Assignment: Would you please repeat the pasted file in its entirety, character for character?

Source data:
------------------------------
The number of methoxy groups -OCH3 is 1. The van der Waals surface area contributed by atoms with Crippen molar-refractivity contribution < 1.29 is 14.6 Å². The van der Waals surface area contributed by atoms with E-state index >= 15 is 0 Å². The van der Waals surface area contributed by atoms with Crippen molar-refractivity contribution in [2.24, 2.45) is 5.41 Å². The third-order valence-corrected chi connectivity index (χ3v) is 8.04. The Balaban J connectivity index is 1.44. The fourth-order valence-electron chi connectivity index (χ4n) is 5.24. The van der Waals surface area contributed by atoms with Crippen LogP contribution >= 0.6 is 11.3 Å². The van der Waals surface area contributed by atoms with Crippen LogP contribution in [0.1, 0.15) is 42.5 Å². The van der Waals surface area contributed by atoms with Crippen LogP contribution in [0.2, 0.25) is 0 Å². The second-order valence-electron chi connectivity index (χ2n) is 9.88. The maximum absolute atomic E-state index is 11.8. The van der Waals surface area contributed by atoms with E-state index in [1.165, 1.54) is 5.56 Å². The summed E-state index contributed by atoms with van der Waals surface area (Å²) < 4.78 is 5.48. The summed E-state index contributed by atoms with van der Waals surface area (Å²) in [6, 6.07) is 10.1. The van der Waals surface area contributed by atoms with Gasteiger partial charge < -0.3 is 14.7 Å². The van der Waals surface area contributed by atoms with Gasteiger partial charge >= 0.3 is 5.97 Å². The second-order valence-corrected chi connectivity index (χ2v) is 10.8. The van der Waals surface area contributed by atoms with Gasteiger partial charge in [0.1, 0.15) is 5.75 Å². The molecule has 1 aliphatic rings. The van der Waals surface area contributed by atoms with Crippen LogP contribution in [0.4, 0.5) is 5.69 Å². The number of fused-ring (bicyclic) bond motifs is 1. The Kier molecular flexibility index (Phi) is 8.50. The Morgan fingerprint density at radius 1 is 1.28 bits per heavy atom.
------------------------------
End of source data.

The number of methoxy groups -OCH3 is 1. The van der Waals surface area contributed by atoms with Crippen molar-refractivity contribution < 1.29 is 14.6 Å². The van der Waals surface area contributed by atoms with E-state index >= 15 is 0 Å². The van der Waals surface area contributed by atoms with Crippen molar-refractivity contribution in [2.24, 2.45) is 5.41 Å². The third-order valence-corrected chi connectivity index (χ3v) is 8.04. The Balaban J connectivity index is 1.44. The fourth-order valence-electron chi connectivity index (χ4n) is 5.24. The van der Waals surface area contributed by atoms with Crippen LogP contribution >= 0.6 is 11.3 Å². The van der Waals surface area contributed by atoms with Crippen LogP contribution in [0.1, 0.15) is 42.5 Å². The van der Waals surface area contributed by atoms with Crippen LogP contribution in [0.2, 0.25) is 0 Å². The second-order valence-electron chi connectivity index (χ2n) is 9.88. The maximum absolute atomic E-state index is 11.8. The van der Waals surface area contributed by atoms with E-state index in [1.165, 1.54) is 5.56 Å². The summed E-state index contributed by atoms with van der Waals surface area (Å²) < 4.78 is 5.48. The summed E-state index contributed by atoms with van der Waals surface area (Å²) in [6, 6.07) is 10.1. The van der Waals surface area contributed by atoms with Gasteiger partial charge < -0.3 is 14.7 Å². The van der Waals surface area contributed by atoms with Gasteiger partial charge >= 0.3 is 5.97 Å². The second-order valence-corrected chi connectivity index (χ2v) is 10.8. The van der Waals surface area contributed by atoms with Gasteiger partial charge in [0.1, 0.15) is 5.75 Å². The molecule has 1 aliphatic rings. The van der Waals surface area contributed by atoms with Crippen LogP contribution in [0.4, 0.5) is 5.69 Å². The number of fused-ring (bicyclic) bond motifs is 1. The Kier molecular flexibility index (Phi) is 8.50. The Morgan fingerprint density at radius 1 is 1.28 bits per heavy atom.